Click For Photo: https://www.sciencedaily.com/images/2017/08/170828093754_1_540x360.jpg
The new specimen is estimated to be between 3 and 3.5 m long and is an adult female. Ichthyosaurs were a highly successful group of sea-going reptiles that became extinct about 90 million years ago. Often misidentified as swimming dinosaurs, these reptiles appeared before the first dinosaurs had evolved. The largest species of ichthyosaur grew to over 20 m in length.
The new specimen was originally discovered on the Somerset coast, during the mid-1990s, and is from the Early Jurassic, roughly 200 million years old. However, the specimen remained unstudied until it wound up in the collections of the Lower Saxony State Museum in Hannover, Germany.
Palaeontologist - Sven - Sachs - Bielefeld - Natural
Palaeontologist Sven Sachs of the Bielefeld Natural History Museum (Germany) first saw the specimen in August 2016, whilst on a routine visit. He informed University of Manchester palaeontologist and ichthyosaur expert, Dean Lomax, and together, the pair examined the new specimen in early 2017. They identified it as an example of an Ichthyosaurus somersetensis, a new species that Dean and another colleague, Prof. Judy Massare, had previously identified.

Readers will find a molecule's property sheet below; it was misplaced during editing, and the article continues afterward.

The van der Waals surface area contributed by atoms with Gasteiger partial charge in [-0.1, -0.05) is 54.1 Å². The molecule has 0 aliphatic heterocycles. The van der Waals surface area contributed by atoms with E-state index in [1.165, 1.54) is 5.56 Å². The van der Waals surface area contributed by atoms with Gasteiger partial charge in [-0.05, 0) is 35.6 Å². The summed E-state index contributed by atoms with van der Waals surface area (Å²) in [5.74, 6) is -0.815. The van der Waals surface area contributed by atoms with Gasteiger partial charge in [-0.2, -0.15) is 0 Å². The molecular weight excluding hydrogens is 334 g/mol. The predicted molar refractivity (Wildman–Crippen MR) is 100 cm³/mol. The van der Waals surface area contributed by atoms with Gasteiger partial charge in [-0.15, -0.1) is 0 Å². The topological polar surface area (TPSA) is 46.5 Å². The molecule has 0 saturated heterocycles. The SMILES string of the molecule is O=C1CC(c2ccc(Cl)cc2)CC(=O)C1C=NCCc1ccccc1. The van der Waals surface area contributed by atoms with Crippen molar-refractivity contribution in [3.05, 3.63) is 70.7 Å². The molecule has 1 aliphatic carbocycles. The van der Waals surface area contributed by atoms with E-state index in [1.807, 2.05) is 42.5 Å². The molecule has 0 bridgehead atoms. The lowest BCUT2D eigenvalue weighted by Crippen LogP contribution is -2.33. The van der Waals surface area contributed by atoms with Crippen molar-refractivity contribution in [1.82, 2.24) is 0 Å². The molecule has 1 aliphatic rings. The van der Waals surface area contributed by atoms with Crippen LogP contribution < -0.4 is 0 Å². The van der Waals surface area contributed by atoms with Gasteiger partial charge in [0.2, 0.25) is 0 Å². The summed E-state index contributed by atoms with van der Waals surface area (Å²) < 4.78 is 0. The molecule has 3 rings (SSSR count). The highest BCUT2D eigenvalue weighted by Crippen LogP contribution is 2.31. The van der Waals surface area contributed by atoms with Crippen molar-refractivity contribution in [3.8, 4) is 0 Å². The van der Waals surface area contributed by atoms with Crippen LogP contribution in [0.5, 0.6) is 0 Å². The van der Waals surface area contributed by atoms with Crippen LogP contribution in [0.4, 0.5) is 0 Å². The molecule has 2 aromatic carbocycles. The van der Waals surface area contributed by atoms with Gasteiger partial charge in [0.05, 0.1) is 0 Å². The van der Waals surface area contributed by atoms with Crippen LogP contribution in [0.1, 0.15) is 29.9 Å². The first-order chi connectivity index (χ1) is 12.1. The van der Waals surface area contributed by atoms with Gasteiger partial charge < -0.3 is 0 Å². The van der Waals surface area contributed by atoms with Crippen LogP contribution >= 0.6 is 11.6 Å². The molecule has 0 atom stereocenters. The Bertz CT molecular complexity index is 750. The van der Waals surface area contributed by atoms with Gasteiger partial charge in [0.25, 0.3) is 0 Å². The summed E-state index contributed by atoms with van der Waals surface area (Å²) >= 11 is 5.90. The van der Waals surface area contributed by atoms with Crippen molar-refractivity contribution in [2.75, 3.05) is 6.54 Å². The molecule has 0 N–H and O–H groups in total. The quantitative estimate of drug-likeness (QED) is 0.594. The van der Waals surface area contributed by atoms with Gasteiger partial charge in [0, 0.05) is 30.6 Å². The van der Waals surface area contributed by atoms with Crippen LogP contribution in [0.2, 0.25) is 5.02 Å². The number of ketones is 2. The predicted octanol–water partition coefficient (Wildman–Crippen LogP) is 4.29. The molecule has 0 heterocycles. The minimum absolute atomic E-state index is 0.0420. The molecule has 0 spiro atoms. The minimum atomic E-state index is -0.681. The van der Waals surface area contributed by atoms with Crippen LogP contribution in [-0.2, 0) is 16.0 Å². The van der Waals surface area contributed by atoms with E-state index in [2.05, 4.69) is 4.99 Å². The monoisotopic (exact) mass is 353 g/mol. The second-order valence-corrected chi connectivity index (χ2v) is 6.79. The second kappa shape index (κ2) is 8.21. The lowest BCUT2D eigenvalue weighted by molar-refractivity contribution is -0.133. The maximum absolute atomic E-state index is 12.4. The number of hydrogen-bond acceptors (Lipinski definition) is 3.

Dean said "It amazes me that specimens such as this [the biggest] can still be 'rediscovered' in museum collections. You don't necessarily have to go out in the field to make a new discovery. This specimen provides new insights into the size range of the species, but also records only the third example of an Ichthyosaurus known with an embryo. That's special"
Embryo - Portion - Bone
The embryo is incomplete and preserves only a portion of the back bone,...
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